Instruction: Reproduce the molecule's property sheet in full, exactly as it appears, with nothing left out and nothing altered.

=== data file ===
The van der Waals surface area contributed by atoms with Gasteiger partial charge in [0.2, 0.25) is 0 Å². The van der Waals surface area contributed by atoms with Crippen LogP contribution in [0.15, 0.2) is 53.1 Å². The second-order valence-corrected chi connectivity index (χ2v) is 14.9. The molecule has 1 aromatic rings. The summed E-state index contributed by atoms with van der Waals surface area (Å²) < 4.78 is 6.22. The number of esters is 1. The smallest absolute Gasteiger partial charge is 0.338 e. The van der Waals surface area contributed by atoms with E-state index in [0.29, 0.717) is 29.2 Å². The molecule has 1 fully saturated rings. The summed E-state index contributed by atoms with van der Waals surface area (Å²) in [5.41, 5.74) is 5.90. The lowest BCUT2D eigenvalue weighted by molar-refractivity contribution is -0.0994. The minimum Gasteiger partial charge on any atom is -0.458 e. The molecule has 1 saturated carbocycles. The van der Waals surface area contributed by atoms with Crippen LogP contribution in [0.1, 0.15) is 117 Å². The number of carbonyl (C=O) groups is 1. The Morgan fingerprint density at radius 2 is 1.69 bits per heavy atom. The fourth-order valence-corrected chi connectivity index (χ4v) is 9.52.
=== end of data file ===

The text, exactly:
The van der Waals surface area contributed by atoms with Gasteiger partial charge in [0.2, 0.25) is 0 Å². The van der Waals surface area contributed by atoms with Crippen LogP contribution in [0.15, 0.2) is 53.1 Å². The second-order valence-corrected chi connectivity index (χ2v) is 14.9. The molecule has 1 aromatic rings. The summed E-state index contributed by atoms with van der Waals surface area (Å²) < 4.78 is 6.22. The number of esters is 1. The smallest absolute Gasteiger partial charge is 0.338 e. The van der Waals surface area contributed by atoms with E-state index in [0.29, 0.717) is 29.2 Å². The molecule has 1 fully saturated rings. The summed E-state index contributed by atoms with van der Waals surface area (Å²) in [5.41, 5.74) is 5.90. The lowest BCUT2D eigenvalue weighted by molar-refractivity contribution is -0.0994. The minimum Gasteiger partial charge on any atom is -0.458 e. The molecule has 1 saturated carbocycles. The van der Waals surface area contributed by atoms with Crippen LogP contribution in [0.1, 0.15) is 117 Å². The number of carbonyl (C=O) groups is 1. The Morgan fingerprint density at radius 2 is 1.69 bits per heavy atom. The fourth-order valence-corrected chi connectivity index (χ4v) is 9.52.